With this in mind, Mona Yacoubian, vice president of the Middle East and North Africa center at the US Institute of Peace, said both sides could climb down now without losing face.

‘Both (Iran and Israel) are able at this point to claim victory and step down off the precipice, particularly since there were no Israeli civilians killed,’ Yacoubian said.

How Israel could respond to Iran attack – from covert ops behind enemy lines to blitz on Tehran’s proxies or devastating missile and ‘bunker bomb’ strikes on nuke sites… amid fears escalation could trigger WW3 | Avi Melamed’s insights quoted in this article by David Averre, Originally published in The Daily Mail.

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Avi Melamed
Avi Melamed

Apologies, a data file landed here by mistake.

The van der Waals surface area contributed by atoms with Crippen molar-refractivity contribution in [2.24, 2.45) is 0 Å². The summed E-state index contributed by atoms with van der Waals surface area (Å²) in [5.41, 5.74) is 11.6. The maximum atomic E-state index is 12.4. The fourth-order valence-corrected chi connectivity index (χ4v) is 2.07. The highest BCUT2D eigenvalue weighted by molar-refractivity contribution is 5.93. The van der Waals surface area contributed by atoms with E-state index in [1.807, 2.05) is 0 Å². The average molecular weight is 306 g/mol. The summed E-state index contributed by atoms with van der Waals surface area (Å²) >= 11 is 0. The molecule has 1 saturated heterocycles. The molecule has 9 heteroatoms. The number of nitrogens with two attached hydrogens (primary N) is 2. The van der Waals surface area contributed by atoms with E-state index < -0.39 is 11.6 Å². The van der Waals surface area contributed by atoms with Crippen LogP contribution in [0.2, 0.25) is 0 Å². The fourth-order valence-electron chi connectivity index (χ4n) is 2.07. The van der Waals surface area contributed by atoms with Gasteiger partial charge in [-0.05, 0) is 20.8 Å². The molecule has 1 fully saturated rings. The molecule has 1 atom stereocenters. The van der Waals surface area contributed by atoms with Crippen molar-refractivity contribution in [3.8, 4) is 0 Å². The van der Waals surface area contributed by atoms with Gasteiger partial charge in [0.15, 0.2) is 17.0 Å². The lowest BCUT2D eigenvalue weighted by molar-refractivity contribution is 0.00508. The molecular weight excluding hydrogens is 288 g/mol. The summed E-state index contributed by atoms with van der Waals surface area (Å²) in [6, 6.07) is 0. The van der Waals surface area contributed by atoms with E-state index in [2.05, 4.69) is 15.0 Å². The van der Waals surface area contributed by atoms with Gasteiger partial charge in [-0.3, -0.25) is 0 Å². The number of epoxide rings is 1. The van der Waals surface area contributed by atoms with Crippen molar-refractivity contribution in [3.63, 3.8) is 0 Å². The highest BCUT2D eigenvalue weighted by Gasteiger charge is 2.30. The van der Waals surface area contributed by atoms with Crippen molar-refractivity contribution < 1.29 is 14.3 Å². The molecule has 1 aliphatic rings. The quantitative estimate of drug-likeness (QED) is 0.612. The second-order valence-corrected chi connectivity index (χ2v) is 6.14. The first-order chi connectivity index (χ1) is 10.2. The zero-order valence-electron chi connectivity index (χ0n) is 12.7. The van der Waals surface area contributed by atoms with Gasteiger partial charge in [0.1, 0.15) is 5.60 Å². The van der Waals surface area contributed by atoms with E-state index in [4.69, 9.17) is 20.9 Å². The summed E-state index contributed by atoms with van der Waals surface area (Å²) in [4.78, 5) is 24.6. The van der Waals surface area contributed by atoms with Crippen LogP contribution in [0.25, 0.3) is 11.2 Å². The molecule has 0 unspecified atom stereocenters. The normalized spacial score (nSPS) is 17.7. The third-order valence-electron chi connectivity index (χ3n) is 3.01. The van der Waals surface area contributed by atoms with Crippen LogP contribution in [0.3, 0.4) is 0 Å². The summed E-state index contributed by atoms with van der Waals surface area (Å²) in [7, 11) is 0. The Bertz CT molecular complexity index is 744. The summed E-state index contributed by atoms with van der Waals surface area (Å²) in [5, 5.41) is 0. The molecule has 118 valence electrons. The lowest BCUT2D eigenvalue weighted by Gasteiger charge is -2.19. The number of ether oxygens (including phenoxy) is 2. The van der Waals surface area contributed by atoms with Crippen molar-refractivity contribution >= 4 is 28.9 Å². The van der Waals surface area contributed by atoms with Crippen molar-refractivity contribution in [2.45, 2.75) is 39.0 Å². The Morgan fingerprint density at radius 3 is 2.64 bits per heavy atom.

Avi Melamed is an expert on current affairs in the Arab & Muslim World and their impact on Israel & the Middle East. A former Israeli Intelligence Official & Senior Official on Arab Affairs, Fluent in Arabic, English, and Hebrew, he has held high-risk Government, Senior Advisory, Intelligence & Counter-Terrorist intelligence positions in Arab cities & communities - often in very sensitive times - on behalf of Israeli Government agencies. He is the Founder & CEO of Inside the Middle East | Intelligence Perspectives - an apolitical non-partisan curriculum using intelligence methodology to examine the Middle East. As an Author, Educator, Expert, and Strategic Intelligence Analyst, Avi provides Intelligence Analysis, Briefings, and Geopolitical Tours to diplomats, Israeli and foreign policymakers, global media outlets, and a wide variety of international businesses, organizations, and private clients on a range of Israel and Middle East Affairs.